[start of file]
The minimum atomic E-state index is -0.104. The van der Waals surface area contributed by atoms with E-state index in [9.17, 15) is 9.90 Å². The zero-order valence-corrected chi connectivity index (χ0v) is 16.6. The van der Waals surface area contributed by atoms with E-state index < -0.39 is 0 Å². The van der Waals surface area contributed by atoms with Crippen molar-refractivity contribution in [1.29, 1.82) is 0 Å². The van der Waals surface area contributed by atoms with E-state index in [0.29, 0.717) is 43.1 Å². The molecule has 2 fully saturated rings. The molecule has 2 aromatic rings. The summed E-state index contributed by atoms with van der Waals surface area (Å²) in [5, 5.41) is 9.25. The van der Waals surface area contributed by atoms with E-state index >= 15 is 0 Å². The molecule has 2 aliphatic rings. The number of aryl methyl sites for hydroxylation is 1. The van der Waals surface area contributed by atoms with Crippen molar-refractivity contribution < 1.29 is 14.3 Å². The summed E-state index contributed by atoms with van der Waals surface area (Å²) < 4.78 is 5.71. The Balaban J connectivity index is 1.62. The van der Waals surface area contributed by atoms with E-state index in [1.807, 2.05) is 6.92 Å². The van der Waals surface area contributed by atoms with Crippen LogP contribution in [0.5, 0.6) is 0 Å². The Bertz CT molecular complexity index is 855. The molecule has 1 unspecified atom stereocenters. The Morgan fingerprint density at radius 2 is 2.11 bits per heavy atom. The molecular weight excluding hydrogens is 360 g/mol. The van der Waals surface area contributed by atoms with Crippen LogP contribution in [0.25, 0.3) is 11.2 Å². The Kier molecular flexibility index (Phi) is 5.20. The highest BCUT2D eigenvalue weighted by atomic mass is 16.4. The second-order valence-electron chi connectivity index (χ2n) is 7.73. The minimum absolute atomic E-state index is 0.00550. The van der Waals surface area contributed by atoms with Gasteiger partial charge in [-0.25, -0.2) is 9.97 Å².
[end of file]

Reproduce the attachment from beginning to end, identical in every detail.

The minimum atomic E-state index is -0.104. The van der Waals surface area contributed by atoms with E-state index in [9.17, 15) is 9.90 Å². The zero-order valence-corrected chi connectivity index (χ0v) is 16.6. The van der Waals surface area contributed by atoms with E-state index < -0.39 is 0 Å². The van der Waals surface area contributed by atoms with Crippen molar-refractivity contribution in [1.29, 1.82) is 0 Å². The van der Waals surface area contributed by atoms with E-state index in [0.29, 0.717) is 43.1 Å². The molecule has 2 fully saturated rings. The molecule has 2 aromatic rings. The summed E-state index contributed by atoms with van der Waals surface area (Å²) in [5, 5.41) is 9.25. The van der Waals surface area contributed by atoms with E-state index >= 15 is 0 Å². The molecule has 2 aliphatic rings. The number of aryl methyl sites for hydroxylation is 1. The van der Waals surface area contributed by atoms with Crippen molar-refractivity contribution < 1.29 is 14.3 Å². The summed E-state index contributed by atoms with van der Waals surface area (Å²) < 4.78 is 5.71. The Balaban J connectivity index is 1.62. The van der Waals surface area contributed by atoms with E-state index in [1.807, 2.05) is 6.92 Å². The van der Waals surface area contributed by atoms with Crippen LogP contribution in [0.5, 0.6) is 0 Å². The Bertz CT molecular complexity index is 855. The molecule has 1 unspecified atom stereocenters. The Morgan fingerprint density at radius 2 is 2.11 bits per heavy atom. The molecular weight excluding hydrogens is 360 g/mol. The van der Waals surface area contributed by atoms with Crippen LogP contribution in [0.25, 0.3) is 11.2 Å². The Kier molecular flexibility index (Phi) is 5.20. The highest BCUT2D eigenvalue weighted by atomic mass is 16.4. The second-order valence-electron chi connectivity index (χ2n) is 7.73. The minimum absolute atomic E-state index is 0.00550. The van der Waals surface area contributed by atoms with Gasteiger partial charge in [-0.25, -0.2) is 9.97 Å².